Globalization is the result of a development of an increasingly integrated global economy marked especially by free trade, free flow of capital, and the tapping of cheaper foreign labor markets (http://www. merriam-webster. com/dictionary/globalization). Not everyone is a proponent of globalization. This is especially true for North America. Although the textbook says North Americans have become a highly affluent society by means of transforming the environment and by extending their global, economic, cultural and political reach, the fact remains, that many citizens of North America are not wealth by any stretch of the imagination.
The same can also be said about Latin America. The affluence has spread so unevenly, particularly in the United States, that many of the previously middle class have lost their homes and many are now living in tent cities. Recent college graduates are finding it very difficult to obtain employment in their chosen field. Many people have been unemployed long enough that their unemployment benefits have run out.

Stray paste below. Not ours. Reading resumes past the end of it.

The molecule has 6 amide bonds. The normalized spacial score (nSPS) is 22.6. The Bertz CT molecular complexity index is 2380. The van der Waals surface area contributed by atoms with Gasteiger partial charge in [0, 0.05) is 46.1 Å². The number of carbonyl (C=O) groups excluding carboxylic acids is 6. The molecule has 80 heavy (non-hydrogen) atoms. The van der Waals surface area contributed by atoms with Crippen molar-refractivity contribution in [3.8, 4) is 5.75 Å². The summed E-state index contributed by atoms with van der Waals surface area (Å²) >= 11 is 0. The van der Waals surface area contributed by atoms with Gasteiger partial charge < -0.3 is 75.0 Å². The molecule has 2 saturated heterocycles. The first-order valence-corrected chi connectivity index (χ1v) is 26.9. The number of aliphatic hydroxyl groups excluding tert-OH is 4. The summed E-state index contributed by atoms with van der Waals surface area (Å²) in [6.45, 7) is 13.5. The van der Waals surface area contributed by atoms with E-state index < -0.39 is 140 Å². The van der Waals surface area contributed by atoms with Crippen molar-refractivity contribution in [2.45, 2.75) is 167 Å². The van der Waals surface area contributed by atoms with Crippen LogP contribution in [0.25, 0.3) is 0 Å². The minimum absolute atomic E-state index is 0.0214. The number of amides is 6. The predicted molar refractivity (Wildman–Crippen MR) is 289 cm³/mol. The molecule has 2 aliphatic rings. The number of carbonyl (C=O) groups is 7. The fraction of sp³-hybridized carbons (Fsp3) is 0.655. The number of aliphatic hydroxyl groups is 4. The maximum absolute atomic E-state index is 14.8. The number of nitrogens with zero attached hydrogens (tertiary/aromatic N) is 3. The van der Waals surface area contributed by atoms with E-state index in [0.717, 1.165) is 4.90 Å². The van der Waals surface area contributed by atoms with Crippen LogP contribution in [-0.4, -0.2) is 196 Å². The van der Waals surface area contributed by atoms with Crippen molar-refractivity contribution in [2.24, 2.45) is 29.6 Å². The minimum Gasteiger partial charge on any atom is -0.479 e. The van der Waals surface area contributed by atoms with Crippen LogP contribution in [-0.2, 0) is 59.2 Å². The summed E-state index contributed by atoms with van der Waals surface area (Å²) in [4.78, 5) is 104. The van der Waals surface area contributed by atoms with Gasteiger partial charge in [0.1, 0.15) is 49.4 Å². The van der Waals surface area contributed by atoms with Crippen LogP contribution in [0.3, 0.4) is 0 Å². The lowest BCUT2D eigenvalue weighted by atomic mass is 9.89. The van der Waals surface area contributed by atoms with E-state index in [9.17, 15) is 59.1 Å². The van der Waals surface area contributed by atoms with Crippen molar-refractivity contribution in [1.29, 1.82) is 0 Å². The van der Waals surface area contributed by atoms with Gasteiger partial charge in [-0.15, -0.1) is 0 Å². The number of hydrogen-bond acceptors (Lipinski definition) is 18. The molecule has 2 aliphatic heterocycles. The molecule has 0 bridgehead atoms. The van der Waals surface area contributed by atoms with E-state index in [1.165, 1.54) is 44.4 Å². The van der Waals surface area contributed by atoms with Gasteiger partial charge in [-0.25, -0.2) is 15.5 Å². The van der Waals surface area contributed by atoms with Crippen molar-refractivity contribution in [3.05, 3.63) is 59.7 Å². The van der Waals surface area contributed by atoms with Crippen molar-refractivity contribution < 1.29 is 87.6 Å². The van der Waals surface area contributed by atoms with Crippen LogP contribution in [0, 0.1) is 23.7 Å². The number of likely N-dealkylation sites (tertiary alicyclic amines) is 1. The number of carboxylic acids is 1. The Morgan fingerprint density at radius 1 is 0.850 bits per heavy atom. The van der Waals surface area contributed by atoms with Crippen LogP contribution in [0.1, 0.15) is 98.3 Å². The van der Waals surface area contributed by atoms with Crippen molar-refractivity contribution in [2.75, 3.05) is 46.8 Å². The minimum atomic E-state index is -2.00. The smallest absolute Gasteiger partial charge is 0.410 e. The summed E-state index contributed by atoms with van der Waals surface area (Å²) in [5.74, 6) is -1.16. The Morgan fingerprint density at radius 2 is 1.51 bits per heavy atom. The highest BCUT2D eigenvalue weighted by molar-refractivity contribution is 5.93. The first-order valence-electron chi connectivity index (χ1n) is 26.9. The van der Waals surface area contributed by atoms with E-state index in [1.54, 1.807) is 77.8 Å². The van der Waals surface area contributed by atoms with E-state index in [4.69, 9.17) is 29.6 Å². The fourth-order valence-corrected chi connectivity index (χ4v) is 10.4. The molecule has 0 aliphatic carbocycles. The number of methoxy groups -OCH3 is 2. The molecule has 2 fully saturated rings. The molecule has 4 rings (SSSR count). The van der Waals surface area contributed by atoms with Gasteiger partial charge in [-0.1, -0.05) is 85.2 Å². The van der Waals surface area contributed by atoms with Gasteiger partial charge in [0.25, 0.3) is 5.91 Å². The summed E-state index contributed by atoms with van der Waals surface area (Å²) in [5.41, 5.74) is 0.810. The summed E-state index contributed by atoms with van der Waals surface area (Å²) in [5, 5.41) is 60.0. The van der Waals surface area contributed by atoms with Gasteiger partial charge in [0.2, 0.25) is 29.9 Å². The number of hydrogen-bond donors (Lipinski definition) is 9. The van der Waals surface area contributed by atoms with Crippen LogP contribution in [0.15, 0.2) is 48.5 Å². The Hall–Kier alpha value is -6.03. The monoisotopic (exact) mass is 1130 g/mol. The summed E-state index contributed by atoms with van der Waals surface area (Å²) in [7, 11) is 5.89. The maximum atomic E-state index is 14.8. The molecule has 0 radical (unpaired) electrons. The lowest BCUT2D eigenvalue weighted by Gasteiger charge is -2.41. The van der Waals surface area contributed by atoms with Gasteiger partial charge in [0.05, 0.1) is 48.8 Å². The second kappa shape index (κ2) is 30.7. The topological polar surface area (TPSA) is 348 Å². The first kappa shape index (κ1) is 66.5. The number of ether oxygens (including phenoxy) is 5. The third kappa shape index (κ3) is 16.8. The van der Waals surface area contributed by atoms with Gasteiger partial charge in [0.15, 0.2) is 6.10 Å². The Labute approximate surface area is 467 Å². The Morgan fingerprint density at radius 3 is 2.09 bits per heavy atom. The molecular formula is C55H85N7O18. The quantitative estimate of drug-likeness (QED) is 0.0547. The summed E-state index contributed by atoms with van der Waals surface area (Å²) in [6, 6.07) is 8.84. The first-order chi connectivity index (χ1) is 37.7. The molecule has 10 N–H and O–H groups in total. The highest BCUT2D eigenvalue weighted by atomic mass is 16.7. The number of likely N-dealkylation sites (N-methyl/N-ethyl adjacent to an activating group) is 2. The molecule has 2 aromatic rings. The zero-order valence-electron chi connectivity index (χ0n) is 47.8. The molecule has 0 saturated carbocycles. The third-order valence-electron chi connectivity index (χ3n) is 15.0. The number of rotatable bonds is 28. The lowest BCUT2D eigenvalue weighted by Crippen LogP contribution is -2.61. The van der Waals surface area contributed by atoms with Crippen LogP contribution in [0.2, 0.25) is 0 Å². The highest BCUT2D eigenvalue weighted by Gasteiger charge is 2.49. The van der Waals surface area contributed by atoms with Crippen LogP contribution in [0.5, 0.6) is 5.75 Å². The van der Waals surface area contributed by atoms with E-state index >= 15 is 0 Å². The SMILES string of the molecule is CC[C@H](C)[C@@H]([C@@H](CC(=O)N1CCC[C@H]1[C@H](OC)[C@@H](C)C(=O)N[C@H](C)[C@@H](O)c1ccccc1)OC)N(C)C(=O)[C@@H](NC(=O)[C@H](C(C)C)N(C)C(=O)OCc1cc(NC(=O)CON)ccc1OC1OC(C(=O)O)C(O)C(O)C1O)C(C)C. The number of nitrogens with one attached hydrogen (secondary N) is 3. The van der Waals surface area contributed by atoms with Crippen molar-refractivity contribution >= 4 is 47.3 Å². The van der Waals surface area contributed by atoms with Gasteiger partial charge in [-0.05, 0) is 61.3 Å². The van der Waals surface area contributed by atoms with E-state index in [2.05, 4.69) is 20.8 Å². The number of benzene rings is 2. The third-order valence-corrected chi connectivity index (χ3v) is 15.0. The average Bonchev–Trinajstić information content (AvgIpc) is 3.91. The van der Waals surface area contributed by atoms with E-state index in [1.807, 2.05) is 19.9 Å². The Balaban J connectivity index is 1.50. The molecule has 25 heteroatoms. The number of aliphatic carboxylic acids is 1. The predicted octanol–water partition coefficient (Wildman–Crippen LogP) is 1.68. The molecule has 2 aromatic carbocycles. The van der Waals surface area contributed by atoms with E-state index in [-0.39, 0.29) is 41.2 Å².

These people are considered to be not actively seeking employment – this is hardly a fair opinion to form. Much of this can be accounted to work being outsourced, mainly to places like Mexico, or even as far as India. “Multinational corporations are often accused of social injustice, unfair working conditions (including slave labor wages and poor living and working conditions), as well as a lack of concern for the environment, mismanagement of natural resources, and ecological damage.
” http://www. manufacturing. net/articles/2010/06/the-pros-and-cons-of-globalization. However, there are some benefits of globalization. Some people argue that money is now able to flow freely across boundaries that were once limited. An article found in Forbes Magazine explained how Sony could sell a Playstation game console or TV just as easily in the United States as Tokyo.
The same goes for Apple with its iPhones and other tech toys. (http://www. forbes.com/sites/panosmourdoukoutas/2011/09/10/the-good-the-bad-and-the-ugly-side-of-globalization/). The textbook points out how uneven development is in Latin America. Frustrated workers, whether highly skilled or low skilled look to emigration as their only hope. Migrants frequently relocate to the United States, Europe and Japan looking for work. Remittances are sent back to their native countries, which results in billions of dollars annually directed to Latin America.
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